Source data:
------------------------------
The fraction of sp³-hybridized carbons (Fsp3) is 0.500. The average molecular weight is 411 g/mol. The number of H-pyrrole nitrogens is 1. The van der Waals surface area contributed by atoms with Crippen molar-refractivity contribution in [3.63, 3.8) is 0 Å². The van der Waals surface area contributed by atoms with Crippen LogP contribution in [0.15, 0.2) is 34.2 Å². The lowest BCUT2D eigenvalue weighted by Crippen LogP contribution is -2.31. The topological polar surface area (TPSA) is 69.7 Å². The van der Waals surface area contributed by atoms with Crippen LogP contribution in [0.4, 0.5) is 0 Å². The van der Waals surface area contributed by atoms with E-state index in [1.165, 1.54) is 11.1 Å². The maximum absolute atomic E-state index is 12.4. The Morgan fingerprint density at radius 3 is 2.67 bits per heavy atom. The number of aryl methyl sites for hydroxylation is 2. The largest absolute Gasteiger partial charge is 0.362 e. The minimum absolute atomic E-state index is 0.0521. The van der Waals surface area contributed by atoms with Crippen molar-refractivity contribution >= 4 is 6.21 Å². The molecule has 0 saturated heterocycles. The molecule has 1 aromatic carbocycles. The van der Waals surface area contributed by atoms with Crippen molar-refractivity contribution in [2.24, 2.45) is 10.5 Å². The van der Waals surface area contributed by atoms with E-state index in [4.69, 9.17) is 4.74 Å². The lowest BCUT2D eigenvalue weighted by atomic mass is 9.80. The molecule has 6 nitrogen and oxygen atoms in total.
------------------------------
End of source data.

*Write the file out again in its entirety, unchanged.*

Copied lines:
The fraction of sp³-hybridized carbons (Fsp3) is 0.500. The average molecular weight is 411 g/mol. The number of H-pyrrole nitrogens is 1. The van der Waals surface area contributed by atoms with Crippen molar-refractivity contribution in [3.63, 3.8) is 0 Å². The van der Waals surface area contributed by atoms with Crippen LogP contribution in [0.15, 0.2) is 34.2 Å². The lowest BCUT2D eigenvalue weighted by Crippen LogP contribution is -2.31. The topological polar surface area (TPSA) is 69.7 Å². The van der Waals surface area contributed by atoms with Crippen LogP contribution in [0.4, 0.5) is 0 Å². The van der Waals surface area contributed by atoms with E-state index in [1.165, 1.54) is 11.1 Å². The maximum absolute atomic E-state index is 12.4. The Morgan fingerprint density at radius 3 is 2.67 bits per heavy atom. The number of aryl methyl sites for hydroxylation is 2. The largest absolute Gasteiger partial charge is 0.362 e. The minimum absolute atomic E-state index is 0.0521. The van der Waals surface area contributed by atoms with Crippen molar-refractivity contribution >= 4 is 6.21 Å². The molecule has 0 saturated heterocycles. The molecule has 1 aromatic carbocycles. The van der Waals surface area contributed by atoms with Crippen molar-refractivity contribution in [2.24, 2.45) is 10.5 Å². The van der Waals surface area contributed by atoms with E-state index in [4.69, 9.17) is 4.74 Å². The lowest BCUT2D eigenvalue weighted by atomic mass is 9.80. The molecule has 6 nitrogen and oxygen atoms in total.